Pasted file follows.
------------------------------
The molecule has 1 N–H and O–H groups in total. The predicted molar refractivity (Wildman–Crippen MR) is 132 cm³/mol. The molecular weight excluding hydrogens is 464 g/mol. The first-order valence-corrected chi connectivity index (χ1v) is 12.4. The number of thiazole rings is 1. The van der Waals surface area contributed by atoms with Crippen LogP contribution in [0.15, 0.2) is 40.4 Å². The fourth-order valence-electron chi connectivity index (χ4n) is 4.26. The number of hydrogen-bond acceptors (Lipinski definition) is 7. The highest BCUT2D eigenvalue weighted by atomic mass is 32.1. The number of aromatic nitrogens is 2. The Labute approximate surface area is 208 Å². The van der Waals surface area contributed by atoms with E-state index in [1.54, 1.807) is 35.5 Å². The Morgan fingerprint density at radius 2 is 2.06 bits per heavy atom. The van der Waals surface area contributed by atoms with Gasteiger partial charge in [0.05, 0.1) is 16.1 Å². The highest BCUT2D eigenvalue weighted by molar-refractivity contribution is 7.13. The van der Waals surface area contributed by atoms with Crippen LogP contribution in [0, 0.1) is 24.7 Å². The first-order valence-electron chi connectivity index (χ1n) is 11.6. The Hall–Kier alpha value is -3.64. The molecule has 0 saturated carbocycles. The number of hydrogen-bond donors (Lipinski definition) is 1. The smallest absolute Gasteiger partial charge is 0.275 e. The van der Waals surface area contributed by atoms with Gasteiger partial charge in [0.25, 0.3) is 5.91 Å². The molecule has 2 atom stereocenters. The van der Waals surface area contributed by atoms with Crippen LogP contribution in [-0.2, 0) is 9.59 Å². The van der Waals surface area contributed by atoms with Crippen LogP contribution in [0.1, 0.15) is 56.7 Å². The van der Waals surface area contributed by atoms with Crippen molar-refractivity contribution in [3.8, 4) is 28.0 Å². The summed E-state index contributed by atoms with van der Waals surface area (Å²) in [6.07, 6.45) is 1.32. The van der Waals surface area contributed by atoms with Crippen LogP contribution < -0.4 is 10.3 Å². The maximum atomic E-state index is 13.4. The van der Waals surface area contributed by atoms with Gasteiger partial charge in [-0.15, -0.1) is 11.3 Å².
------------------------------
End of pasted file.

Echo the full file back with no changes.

The molecule has 1 N–H and O–H groups in total. The predicted molar refractivity (Wildman–Crippen MR) is 132 cm³/mol. The molecular weight excluding hydrogens is 464 g/mol. The first-order valence-corrected chi connectivity index (χ1v) is 12.4. The number of thiazole rings is 1. The van der Waals surface area contributed by atoms with Crippen LogP contribution in [0.15, 0.2) is 40.4 Å². The fourth-order valence-electron chi connectivity index (χ4n) is 4.26. The number of hydrogen-bond acceptors (Lipinski definition) is 7. The highest BCUT2D eigenvalue weighted by atomic mass is 32.1. The number of aromatic nitrogens is 2. The Labute approximate surface area is 208 Å². The van der Waals surface area contributed by atoms with E-state index in [1.54, 1.807) is 35.5 Å². The Morgan fingerprint density at radius 2 is 2.06 bits per heavy atom. The van der Waals surface area contributed by atoms with Gasteiger partial charge in [0.05, 0.1) is 16.1 Å². The highest BCUT2D eigenvalue weighted by molar-refractivity contribution is 7.13. The van der Waals surface area contributed by atoms with Crippen LogP contribution in [0, 0.1) is 24.7 Å². The first-order valence-electron chi connectivity index (χ1n) is 11.6. The Hall–Kier alpha value is -3.64. The molecule has 0 saturated carbocycles. The number of hydrogen-bond donors (Lipinski definition) is 1. The smallest absolute Gasteiger partial charge is 0.275 e. The van der Waals surface area contributed by atoms with Gasteiger partial charge in [0.25, 0.3) is 5.91 Å². The molecule has 2 atom stereocenters. The van der Waals surface area contributed by atoms with Crippen LogP contribution in [-0.2, 0) is 9.59 Å². The van der Waals surface area contributed by atoms with Crippen LogP contribution in [0.1, 0.15) is 56.7 Å². The van der Waals surface area contributed by atoms with Crippen molar-refractivity contribution in [3.8, 4) is 28.0 Å². The summed E-state index contributed by atoms with van der Waals surface area (Å²) in [6.07, 6.45) is 1.32. The van der Waals surface area contributed by atoms with Crippen LogP contribution < -0.4 is 10.3 Å². The maximum atomic E-state index is 13.4. The van der Waals surface area contributed by atoms with Gasteiger partial charge in [-0.15, -0.1) is 11.3 Å².